I'm a little confused by what capitalization we should follow for the reference links at the end of an article. The "Books" examples only have the first word capitalized, even though it says we should follow the APA style. The "Journal Articles" section says specifically not to capitalize the article title, but the example leaves the journal title capitalized.

Is this to conform with the Wikipedia article titling rules? The thing is that the Wikipedia:Naming conventions (capitalization) page says you should capitalize proper nouns, and leave book titles, so if these articles, journals, and books are in Wikipedia, they're probably going to be capitalized.

Should we just capitalize the titles of artices and books normally?

(Disclaimer: I added the "Examples" to the "Naming conventions (capitalization)" page myself, because I thought it would be helpful and they seemed to reflect common usage. The examples are thus not evidence on this issue ^_^)

Creidieki 01:03, 24 Jul 2004 (UTC)

Whoops, the first "books" example was erroneous; fixed, thanks. In general, you only capitalize the first word of article titles (including articles in a journal or edited book), but you do fully capitalize book titles (including the titles of journals, magazines, etcetera). This is not just Wikipedia article titling; it is standard for many citation styles, including APA. —Steven G. Johnson 01:52, Jul 24, 2004 (UTC)
Well, I've done more research. It appears that, in the APA style, capitalization is different between the body of text and the "Works Cited" list. In the "Works Cited" list, for everything except the name of a journal, you only capitalize the first words of titles, proper nouns, and things after a colon. In the body of the text, and for journal titles in the Works Cited list, you capitalize all "important" words. MLA and Chicago want all important words capitalized both in the text and in the references.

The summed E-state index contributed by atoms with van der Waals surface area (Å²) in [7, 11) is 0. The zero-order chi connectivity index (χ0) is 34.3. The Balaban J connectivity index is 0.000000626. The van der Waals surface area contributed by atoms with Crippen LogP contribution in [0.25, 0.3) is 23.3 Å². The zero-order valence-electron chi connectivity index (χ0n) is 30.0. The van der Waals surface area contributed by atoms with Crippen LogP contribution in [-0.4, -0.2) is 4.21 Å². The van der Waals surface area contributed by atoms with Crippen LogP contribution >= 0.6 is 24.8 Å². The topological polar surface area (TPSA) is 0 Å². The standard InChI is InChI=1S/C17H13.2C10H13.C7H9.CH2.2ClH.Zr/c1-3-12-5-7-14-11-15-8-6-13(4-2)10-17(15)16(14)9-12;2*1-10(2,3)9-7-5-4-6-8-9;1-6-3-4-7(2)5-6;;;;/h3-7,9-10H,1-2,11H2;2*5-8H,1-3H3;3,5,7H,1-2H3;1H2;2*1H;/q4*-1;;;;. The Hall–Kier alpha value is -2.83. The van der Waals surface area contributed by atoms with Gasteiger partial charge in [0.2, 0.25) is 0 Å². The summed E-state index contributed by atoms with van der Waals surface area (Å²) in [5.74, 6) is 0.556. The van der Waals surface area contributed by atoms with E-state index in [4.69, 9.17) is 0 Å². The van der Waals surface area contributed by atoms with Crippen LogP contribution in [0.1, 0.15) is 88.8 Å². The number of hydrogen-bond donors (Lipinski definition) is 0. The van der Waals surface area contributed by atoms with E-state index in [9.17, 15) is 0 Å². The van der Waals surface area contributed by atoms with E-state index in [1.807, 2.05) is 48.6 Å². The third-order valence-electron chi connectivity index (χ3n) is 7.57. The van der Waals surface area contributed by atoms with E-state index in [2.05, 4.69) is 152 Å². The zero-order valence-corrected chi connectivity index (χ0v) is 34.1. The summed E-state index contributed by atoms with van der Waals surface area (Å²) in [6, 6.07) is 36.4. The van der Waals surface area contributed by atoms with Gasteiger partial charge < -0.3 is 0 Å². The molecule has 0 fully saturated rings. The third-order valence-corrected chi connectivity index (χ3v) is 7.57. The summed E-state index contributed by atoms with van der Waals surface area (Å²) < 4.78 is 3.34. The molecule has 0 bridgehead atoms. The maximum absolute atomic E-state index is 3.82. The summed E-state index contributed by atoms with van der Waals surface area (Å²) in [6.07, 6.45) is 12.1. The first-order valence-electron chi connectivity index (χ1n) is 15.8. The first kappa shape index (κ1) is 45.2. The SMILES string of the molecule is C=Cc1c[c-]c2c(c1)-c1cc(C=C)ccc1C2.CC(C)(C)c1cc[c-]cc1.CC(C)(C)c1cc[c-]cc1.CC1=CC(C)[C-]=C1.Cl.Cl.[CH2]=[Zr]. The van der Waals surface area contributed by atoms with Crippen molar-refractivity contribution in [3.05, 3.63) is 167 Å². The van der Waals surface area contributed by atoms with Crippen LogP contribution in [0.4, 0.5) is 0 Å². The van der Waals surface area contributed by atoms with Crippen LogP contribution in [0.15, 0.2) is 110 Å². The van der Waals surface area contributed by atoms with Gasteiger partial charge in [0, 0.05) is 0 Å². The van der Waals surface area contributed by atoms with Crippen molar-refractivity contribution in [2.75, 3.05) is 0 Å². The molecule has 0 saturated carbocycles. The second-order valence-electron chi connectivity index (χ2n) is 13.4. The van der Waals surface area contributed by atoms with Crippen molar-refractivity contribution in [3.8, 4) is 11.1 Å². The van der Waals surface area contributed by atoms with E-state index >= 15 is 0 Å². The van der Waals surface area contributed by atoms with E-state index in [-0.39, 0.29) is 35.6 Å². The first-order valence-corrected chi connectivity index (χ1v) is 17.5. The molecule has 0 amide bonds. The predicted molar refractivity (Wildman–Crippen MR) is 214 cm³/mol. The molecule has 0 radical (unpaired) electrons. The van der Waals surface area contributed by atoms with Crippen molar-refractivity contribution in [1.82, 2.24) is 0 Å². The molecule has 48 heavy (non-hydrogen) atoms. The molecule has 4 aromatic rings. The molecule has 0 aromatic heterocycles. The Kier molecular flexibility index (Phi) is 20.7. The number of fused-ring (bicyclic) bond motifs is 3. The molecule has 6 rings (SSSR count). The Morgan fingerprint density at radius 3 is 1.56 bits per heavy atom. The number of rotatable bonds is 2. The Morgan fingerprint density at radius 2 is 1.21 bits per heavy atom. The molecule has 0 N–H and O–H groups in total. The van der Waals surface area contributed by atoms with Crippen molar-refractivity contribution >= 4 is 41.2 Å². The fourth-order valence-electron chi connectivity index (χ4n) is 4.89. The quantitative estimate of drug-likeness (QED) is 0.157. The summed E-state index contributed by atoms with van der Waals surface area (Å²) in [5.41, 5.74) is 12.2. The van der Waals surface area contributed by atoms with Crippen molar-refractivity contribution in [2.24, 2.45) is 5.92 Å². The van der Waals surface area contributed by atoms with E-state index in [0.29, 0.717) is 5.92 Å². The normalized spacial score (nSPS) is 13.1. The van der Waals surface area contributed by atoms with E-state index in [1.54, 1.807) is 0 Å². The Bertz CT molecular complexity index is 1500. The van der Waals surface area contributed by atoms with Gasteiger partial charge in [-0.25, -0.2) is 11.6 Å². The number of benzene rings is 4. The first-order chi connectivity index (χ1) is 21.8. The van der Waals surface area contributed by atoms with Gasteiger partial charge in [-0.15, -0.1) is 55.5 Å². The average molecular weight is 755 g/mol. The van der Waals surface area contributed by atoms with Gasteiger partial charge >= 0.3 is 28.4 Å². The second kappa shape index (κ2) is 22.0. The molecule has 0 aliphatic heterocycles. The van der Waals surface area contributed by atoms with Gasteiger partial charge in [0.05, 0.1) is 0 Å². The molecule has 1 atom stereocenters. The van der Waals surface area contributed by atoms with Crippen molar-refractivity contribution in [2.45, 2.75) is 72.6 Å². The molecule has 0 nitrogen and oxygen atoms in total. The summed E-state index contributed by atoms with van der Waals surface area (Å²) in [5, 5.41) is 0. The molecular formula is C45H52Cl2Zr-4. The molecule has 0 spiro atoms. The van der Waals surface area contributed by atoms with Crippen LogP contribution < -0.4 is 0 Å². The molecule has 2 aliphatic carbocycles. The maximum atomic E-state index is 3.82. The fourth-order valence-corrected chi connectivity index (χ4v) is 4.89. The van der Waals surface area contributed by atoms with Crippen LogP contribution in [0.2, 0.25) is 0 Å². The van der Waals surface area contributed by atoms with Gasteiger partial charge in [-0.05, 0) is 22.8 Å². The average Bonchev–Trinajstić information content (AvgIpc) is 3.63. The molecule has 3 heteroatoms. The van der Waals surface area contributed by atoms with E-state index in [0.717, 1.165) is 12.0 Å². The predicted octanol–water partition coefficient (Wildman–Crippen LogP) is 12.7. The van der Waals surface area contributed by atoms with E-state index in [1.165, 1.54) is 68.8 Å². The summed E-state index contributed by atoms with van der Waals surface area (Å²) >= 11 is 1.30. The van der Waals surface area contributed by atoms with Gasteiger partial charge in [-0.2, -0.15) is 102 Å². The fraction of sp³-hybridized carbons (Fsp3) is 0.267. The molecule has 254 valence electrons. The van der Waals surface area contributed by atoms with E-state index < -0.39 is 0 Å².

So, according to APA, the first "books" example was actually correct. According to the others, I think you want the article titles capitalized in both. Personally, I think the APA method is silly in this case, and that we should capitalize all of the important words of both titles. The name of the article and the name of the journal are both proper nouns.Creidieki 02:53, 24 Jul 2004 (UTC)
Pardon the AOL-ism, but I agree with you Creidieki. DocWatson42 11:07, 15 Aug 2004 (UTC)

Displaying URLs separately

I've changed the standard for citing websites, because it was inconsistent with guidelines stated elsewhere which take into account the print stylesheet which writes URLs out in full when the article is printed. gracefool 11:06, 24 Jul 2004 (UTC)

Sources in foreign languages

I'm using a pair of books I brought back from Peterhof to expand the article about that location. I figure the citations should reflect the fact that they're written in Russian. How do I do this? --Smack 23:46, 29 Jul 2004 (UTC)

If you give a citation for the book with the title in cyrillic characters (and probably with a publisher located in Russia), it should be obvious to the reader, right? --Michael K. Smith 15:22, 31 Jul 2004 (UTC)

tool for citing sources

redlightgreen is a free tool for citing sources and can also be used to gather ISBN numbers for each specific edition of a book (shows all editions). it can reference in MLA, APA, Chicago and Turabian styles.